WRITING STYLE: 3/5
ENTERTAINMENT QUOTIENT: 3.5/5
After many days, I finally got my hands on a children’s fiction. Thanks to Netgalley which obliged me with a digital copy in exchange for an honest review.
Now, to all the adults out there who are probably twitching their noses or rolling their eyes at the mention of children’s fiction, let me tell you something about this genre.
There is some magic in reading a children’s book, even for an adult.
For one, it lets you escape reality and it also makes you reminisce about those glorious childhood days, and last but not the least it is a good way to learn, unlearn and re-learn many things which we tend to miss, ignore or avoid in our later years.
So, here I am writing this review for this interesting little book.
Danny Chaucer is an average kid and so is Natalie or Nat Ford. But Nat Ford is one kid who is constantly bullied by the school kids and Danny not wanting to attract the attention of the dreaded tormentors, tries to stay clear of trouble by avoiding Nat as much as possible.
But that is only till they discover an invisible Flying Saucer in Danny’s house. Danny has a weird man for an uncle but the upside is that he works at a top-secret organisation which is into all kinds of super weird stuff and whatnot.
One fine day, his uncle finds the saucer missing from his office and Danny discovers it in the backyard; hidden from the naked eye and unrecognisable except for a faint humming sound which it seems to emit incessantly.
Having discovered the saucer, Danny’s and Nat’s happiness finds no bound but little do they know that the sinister Captain Frost, having evil plans of her own is after their lucky discovery and she wouldn’t shy away from any malicious act to get what she wants.
So what will Danny and Nat do? Will they let Captain Frost take away their precious discovery? Will Danny’s uncle ever have the saucer back?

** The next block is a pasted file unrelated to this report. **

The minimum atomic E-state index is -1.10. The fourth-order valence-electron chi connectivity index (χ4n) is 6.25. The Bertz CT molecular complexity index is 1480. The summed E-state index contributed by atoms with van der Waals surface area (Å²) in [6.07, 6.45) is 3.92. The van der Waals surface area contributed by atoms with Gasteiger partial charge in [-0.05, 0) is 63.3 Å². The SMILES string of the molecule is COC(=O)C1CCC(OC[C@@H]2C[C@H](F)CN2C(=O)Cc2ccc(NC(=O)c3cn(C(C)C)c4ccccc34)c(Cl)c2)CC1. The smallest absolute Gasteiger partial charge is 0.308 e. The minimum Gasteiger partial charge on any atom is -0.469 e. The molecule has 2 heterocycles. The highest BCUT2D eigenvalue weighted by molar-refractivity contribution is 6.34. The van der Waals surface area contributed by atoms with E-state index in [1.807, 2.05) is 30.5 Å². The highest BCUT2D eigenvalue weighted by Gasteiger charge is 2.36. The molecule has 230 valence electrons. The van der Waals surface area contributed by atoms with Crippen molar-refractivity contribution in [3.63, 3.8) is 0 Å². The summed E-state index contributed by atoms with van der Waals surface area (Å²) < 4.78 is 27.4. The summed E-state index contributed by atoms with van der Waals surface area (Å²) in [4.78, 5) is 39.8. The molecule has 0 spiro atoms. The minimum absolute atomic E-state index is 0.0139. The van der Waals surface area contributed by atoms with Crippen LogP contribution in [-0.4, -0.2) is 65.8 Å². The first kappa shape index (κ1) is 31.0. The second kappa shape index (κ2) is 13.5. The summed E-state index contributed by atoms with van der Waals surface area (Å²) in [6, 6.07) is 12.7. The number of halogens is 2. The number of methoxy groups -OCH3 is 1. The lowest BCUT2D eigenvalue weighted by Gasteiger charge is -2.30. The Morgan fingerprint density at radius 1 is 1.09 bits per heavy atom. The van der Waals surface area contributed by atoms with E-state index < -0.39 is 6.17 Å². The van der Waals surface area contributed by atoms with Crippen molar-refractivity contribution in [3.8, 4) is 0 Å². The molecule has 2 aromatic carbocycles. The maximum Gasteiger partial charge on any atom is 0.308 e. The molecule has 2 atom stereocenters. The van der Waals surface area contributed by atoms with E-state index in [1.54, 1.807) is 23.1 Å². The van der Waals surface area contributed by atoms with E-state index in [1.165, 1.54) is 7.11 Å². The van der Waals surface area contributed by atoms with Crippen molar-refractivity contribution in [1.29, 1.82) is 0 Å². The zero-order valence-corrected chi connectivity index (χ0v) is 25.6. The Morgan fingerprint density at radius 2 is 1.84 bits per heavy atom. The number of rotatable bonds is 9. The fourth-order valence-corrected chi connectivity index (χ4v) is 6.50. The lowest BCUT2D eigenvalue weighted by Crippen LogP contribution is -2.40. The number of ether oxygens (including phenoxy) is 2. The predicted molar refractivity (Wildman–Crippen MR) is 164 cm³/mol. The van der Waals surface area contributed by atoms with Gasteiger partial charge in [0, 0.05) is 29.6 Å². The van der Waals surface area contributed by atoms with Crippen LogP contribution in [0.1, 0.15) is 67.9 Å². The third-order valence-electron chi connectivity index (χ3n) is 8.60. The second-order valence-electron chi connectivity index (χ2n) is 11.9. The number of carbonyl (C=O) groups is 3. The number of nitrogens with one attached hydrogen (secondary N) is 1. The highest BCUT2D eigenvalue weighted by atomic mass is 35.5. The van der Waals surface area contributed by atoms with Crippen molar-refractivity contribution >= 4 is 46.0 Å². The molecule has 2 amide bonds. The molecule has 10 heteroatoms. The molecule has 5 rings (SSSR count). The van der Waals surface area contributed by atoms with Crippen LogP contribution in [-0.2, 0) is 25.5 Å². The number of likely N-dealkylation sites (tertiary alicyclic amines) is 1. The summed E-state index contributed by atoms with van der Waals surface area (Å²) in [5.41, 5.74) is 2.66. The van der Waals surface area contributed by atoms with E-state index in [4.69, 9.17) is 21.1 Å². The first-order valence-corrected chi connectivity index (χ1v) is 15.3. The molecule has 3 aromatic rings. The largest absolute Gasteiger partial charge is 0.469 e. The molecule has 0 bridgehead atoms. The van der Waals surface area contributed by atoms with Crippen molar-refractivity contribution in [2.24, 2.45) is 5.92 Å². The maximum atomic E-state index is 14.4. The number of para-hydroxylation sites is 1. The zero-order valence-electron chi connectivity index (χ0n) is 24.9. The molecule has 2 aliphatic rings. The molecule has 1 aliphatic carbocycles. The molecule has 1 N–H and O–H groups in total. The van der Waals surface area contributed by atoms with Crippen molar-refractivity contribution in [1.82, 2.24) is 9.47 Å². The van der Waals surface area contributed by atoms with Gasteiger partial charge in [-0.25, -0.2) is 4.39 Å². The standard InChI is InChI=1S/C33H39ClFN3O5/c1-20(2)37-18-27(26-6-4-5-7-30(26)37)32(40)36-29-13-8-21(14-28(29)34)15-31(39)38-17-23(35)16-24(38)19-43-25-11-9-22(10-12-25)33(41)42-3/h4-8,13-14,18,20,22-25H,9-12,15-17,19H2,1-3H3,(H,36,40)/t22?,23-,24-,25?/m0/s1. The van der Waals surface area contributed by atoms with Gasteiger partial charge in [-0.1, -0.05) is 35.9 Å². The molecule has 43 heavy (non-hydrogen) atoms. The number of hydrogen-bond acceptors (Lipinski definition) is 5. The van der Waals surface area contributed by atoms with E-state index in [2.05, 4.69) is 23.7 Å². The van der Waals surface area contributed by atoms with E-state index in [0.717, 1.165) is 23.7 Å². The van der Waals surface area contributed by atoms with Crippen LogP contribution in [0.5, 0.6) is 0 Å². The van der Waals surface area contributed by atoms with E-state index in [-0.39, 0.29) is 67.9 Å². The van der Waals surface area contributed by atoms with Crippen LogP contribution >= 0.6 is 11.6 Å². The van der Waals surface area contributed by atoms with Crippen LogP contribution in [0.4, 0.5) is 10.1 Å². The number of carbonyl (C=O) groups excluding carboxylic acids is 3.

Find this and much more in this interesting little book today.
Danny Chaucer’s Flying Saucer has a sweet little plot and a cute storyline which is good given the fact that it is meant for kids who would rather have a single plot weaved into a story than have a multitude of them.
The starting is quite exciting and does well to lure the reader to keep reading further. Nat and Danny are charming little characters – innocent, notorious and smart in their own ways.
I liked the way the story turns into a space adventure after they discover the flying saucer and I also liked the interspersing of space-related information in between the narrations.
The author luckily doesn’t make it sound too academic by making the robot who imparts the information an active participant in the story. I myself learned a lot of interesting space facts throughout the book.
I don’t have much experience reviewing children’s books but I can surely say that Danny Chaucer’s Flying Saucer kept me hooked right till the end. I recommend this book to all children and to adults who don’t mind reading children’s fiction.